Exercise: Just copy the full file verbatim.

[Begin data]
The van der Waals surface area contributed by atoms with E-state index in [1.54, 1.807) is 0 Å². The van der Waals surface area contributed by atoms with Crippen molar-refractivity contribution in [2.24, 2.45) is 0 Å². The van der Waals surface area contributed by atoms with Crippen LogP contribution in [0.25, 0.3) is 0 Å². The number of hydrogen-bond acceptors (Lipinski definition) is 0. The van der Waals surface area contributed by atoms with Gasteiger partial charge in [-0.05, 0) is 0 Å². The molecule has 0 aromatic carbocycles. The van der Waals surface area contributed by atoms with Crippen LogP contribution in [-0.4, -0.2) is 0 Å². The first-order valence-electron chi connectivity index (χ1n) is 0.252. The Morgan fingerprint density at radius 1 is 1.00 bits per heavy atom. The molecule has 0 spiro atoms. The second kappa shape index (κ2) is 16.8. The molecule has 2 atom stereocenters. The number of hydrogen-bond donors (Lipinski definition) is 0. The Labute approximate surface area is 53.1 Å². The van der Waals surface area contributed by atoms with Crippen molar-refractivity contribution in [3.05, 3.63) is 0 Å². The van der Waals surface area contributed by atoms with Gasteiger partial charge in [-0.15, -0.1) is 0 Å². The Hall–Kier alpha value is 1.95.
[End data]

The van der Waals surface area contributed by atoms with E-state index in [1.54, 1.807) is 0 Å². The van der Waals surface area contributed by atoms with Crippen molar-refractivity contribution in [2.24, 2.45) is 0 Å². The van der Waals surface area contributed by atoms with Crippen LogP contribution in [0.25, 0.3) is 0 Å². The number of hydrogen-bond acceptors (Lipinski definition) is 0. The van der Waals surface area contributed by atoms with Gasteiger partial charge in [-0.05, 0) is 0 Å². The molecule has 0 aromatic carbocycles. The van der Waals surface area contributed by atoms with Crippen LogP contribution in [-0.4, -0.2) is 0 Å². The first-order valence-electron chi connectivity index (χ1n) is 0.252. The Morgan fingerprint density at radius 1 is 1.00 bits per heavy atom. The molecule has 0 spiro atoms. The second kappa shape index (κ2) is 16.8. The molecule has 2 atom stereocenters. The number of hydrogen-bond donors (Lipinski definition) is 0. The Labute approximate surface area is 53.1 Å². The van der Waals surface area contributed by atoms with Crippen molar-refractivity contribution in [3.05, 3.63) is 0 Å². The van der Waals surface area contributed by atoms with Gasteiger partial charge in [-0.15, -0.1) is 0 Å². The Hall–Kier alpha value is 1.95.